We should also mention there is the draw bias Stealth HD, which is one of the best drivers for slicers on the market. However, we think the standard head will suit the broadest range of golfers looking for a forgiving driver. 

Cobra LTDx MAX Driver Review

(Image credit: Future)
Our Choice For Best Overall Driver In 2022

Specifications

Lofts: 9°, 10.5° & 12°
Adjustable Hosel: Yes
Stock Shaft: Project X HZRDUS RDX Blue 60, HZRDUS Smoke iM1060 & UST Helium Nanocore.
Left Handed Options: Yes, in all available lofts

Reasons to buy

+
More refined aesthetics versus the last generation
+
Improved sound
+
Impressive forgiveness and consistency

Reasons to avoid

-
Marginal gains versus last year's Radspeed range

Launched to replace the Radspeed range of the clubs, the new Cobra drivers features three heads: the LTDx Max we've featured here as well as the standard LTDx and LTDx LS, both draw bias and lower spinning models respectively. 

We've highlighted the Max here as the most forgiving model in the range, which makes it one of the best drivers for mid handicappers. Featuring a 3g weight positioned toward the heel of the head, it help encourages a draw shape so, if you're looking for a forgiving driver without draw bias, the standard head will be a better fit. 

The LTDx Max sits less closed behind the ball than some other draw-biased drivers you’ll find this year. For us, that meant we were able to swing confidently at the ball without worrying about hitting a hook and, ultimately, we were pleased by how consistent the Cobra LTDx Max was. If you're a beginner golfer who doesn't slice the ball too much, we think you'll find the standard LTDx head as useful so it's worth trying both. 

We also like what Cobra has done to the aesthetics of this driver, more refined than the Radspeed despite having very similar matte-black crowns. Finally the LTDx has a much lower pitched, quieter impact sound than the Radspeed. We felt that it was significantly better - creating a satisfying ‘crack’ through impact that felt very powerful. 

The tungsten weight of the Callaway Rogue ST Max DriverEditors Choice 2022

(Image credit: Future)
Best Sound And Feel In 2022

Specifications

Lofts: 9°, 10.5° & 12°
Adjustable Hosel: Yes
Stock Shaft: 3 options (Mitsubishi Chemical Tensei AV Blue, Project X Cypher Black 50 & Fujikura Ventus Blue)
Left Handed Option: Yes, in all available lofts

Reasons to buy

+
More premium look versus Mavrik
+
Better sound and feel than Mavrik
+
Produces very stable ball flight

Reasons to avoid

-
Unnecessary clock graphic design on the crown

The Rogue ST family has been introduced to replace the outgoing Mavrik range and it features four different heads: Rogue ST Max, Rogue ST Max D (draw bias), Rogue ST LS (low spin) and Rogue ST Triple Diamond LS. All of these models feature an extended use of A.I. to optimize its Flash Face for launch and spin as well as ball speed.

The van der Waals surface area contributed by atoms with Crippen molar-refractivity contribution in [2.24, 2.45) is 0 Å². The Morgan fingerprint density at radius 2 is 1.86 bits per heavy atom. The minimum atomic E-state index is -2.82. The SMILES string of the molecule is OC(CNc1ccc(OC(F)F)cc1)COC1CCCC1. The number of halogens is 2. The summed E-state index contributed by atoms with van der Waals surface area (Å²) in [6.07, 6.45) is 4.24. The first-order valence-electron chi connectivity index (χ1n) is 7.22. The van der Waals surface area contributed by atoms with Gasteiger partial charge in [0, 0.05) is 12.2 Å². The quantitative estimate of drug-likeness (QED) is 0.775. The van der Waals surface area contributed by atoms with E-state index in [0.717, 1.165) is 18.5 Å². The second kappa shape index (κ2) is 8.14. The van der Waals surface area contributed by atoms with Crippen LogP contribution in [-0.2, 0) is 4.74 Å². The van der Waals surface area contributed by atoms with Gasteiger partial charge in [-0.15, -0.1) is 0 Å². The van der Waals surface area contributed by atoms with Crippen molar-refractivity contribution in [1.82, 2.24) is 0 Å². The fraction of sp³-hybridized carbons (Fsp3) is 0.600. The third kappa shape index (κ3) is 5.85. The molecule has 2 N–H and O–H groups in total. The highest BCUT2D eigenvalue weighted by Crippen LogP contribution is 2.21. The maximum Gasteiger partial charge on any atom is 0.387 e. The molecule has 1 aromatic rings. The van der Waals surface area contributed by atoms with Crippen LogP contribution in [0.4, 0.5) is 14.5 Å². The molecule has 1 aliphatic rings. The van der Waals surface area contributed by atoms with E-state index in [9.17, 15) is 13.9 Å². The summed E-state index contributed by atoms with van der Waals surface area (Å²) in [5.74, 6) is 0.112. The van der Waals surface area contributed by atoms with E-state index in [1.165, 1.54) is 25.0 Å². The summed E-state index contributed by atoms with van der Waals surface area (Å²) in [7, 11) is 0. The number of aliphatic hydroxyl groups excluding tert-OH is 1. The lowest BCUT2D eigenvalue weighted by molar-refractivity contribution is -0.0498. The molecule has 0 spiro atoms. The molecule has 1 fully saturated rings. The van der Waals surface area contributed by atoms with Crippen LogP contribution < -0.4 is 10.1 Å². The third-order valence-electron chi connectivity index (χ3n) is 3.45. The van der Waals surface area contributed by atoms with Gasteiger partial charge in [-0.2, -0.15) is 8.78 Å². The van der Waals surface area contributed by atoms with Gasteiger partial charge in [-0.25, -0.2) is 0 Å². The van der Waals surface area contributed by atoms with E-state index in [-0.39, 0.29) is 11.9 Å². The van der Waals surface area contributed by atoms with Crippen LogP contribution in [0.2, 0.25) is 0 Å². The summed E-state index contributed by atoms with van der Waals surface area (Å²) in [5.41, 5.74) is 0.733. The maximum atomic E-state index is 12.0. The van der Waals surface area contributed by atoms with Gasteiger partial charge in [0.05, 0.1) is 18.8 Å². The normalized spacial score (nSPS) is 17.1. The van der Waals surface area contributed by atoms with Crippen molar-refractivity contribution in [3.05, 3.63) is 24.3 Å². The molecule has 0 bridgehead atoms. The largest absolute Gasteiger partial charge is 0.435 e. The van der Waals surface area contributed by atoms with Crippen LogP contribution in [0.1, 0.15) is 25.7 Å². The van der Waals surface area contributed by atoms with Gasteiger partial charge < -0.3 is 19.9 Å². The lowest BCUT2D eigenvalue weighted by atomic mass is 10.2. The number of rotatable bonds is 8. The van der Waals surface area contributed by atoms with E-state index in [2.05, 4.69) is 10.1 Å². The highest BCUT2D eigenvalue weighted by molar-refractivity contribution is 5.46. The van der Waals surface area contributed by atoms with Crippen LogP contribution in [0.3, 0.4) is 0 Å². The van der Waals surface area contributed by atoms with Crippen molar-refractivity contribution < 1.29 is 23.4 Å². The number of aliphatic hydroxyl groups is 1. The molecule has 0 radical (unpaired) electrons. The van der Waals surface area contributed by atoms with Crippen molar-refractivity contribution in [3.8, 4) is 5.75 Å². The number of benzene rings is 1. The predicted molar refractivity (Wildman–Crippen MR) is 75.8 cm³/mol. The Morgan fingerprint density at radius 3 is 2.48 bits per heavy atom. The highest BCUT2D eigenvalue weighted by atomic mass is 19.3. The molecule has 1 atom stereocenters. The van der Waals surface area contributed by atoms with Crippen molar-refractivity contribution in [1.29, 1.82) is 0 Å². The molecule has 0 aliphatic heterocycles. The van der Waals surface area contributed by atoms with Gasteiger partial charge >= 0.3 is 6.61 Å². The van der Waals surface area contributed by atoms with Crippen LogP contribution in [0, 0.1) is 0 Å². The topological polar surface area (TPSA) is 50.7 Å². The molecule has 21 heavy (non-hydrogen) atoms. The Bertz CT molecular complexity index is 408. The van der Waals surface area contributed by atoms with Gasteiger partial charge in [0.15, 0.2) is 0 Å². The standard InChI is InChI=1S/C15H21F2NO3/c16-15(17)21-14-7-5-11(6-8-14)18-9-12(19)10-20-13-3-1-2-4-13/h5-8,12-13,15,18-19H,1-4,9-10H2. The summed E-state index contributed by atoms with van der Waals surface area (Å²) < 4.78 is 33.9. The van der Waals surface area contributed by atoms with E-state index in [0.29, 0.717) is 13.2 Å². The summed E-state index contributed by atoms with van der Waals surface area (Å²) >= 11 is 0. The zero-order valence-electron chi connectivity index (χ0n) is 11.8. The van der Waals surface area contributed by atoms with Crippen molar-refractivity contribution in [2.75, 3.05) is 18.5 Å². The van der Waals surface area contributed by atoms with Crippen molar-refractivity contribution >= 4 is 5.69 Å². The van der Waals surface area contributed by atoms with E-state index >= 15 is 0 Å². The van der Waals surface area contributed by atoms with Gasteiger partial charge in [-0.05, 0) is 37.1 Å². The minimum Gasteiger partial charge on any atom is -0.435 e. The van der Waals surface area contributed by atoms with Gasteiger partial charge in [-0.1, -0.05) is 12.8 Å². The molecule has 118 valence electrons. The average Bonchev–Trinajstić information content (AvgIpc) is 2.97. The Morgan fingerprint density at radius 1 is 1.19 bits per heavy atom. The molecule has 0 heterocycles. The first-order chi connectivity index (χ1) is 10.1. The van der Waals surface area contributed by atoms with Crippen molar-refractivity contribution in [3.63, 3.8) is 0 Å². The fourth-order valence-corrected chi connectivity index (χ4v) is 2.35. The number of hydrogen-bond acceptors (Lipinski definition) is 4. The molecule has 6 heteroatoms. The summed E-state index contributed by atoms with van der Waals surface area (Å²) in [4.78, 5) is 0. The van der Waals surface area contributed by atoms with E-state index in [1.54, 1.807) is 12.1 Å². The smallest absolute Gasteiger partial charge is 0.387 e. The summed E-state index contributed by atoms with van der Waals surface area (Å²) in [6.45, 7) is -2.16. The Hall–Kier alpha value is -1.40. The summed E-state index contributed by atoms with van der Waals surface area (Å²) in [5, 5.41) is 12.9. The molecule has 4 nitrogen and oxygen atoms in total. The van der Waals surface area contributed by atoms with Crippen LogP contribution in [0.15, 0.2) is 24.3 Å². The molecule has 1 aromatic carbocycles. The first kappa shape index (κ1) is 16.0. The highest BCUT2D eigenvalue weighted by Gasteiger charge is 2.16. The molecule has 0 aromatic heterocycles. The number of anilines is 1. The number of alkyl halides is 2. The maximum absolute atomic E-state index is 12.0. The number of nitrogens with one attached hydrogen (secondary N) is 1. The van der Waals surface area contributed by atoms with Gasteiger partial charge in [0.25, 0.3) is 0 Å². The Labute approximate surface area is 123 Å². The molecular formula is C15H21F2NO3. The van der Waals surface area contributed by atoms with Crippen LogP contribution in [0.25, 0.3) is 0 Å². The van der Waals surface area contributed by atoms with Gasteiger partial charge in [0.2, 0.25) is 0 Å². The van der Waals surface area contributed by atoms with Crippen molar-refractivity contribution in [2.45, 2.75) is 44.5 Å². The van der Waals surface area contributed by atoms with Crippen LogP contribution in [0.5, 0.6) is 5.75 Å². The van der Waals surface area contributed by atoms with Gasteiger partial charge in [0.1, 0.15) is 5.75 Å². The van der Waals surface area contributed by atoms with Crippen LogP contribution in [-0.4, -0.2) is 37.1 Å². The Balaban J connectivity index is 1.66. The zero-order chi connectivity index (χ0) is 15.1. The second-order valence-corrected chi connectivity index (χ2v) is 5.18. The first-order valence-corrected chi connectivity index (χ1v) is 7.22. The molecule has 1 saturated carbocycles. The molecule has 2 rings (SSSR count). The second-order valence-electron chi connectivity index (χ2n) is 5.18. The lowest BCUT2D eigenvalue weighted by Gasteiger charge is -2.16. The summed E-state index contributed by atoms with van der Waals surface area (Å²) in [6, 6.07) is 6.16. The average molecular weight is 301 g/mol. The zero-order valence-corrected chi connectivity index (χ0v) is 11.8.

We're highlighting the Rogue ST Max head here as this is the option we think will suit the broadest range of golfers. Down at address, the Rogue ST Max has a new matte crown which we really liked, although we didn’t care much for the clock-style graphics at the rear. The face looks flatter and is lighter in color, making it more visible and therefore easier to align. The Rogue ST Max also has the longest profile of the range from front to back to inspire maximum confidence while the Rogue ST LS and Triple Diamond LS have taller faces.

When hitting we noticed a quieter, more dense ‘thud’ sound of the Rogue ST Max versus the louder, more metallic acoustics of the Epic Max and we really liked this change. It also provided us with a neutral and stable ball flight which we enjoyed. If you are a fan of Callaway make sure you have a read of our best Callaway drivers guide by the way.

Titleist TSi2 Driver

(Image credit: Golf Monthly)
Best For All Playing Levels

Specifications

Lofts: 9°, 10° & 11°
Adjustable Hosel: Yes
Stock Shaft : Kuro Kage Black DC 5G, Tensei AV Blue, HZRDUS Smoke Black RDX, Tensei AV White Raw
Left Handed Options: Yes, in all available lofts

Reasons to buy

+
Excellent off-centre forgiveness
+
Suitable for a wide range of player types

Reasons to avoid

-
No moveable weight on the sole

The TSi2 is perfect for anyone looking for a forgiving driver from one of golf's most famous brands. 

At address, we found the TSi2 to look generous in size but not too big that it looks chunky and unwieldy. It also has a more rounded toe compared to the previous TS2 which really adds to the inviting aesthetics. We also noticed how good it sounded through impact - a powerful acoustic thanks to the appealing 'thud' sound. 

As an overall package, it neatly balances distance with forgiveness and consistency, making the Titleist TSi2 truly impressive. If you aren't fussed about having moveable weight and want a higher ball flight but still with low spin, it could be a good driver to explore further - especially if you already know your specs.

Honma T//World GS driver outdoors with grass background

(Image credit: Future)
Modern Yet Classic Design

Specifications

Lofts: 9.5°, 10.5° & 11.5°
Adjustable: Yes
Stock Shaft : Honma Speedtuned

Reasons to buy

+
Stunning looks from every angle
+
Noticeably forgiving on off-centre hits

Reasons to avoid

-
Expensive compared to others on this list

The T//World GS driver is aimed at golfers across the handicap spectrum, with the emphasis on forgiveness and control over outright speed and distance. The driver looks really appealing behind the ball, with a classic looking shape and subtle alignment marks that help with lining up the ball at address. 

Our immediate first impression during testing was how stable this driver is. The excellent stock shaft on offer feels light and flexible, but we never lost control of the ball flight in our testing. The variable thickness of the face helps to reduce spin on strikes low and out of the toe, both of which are common amongst mid and high handicap players.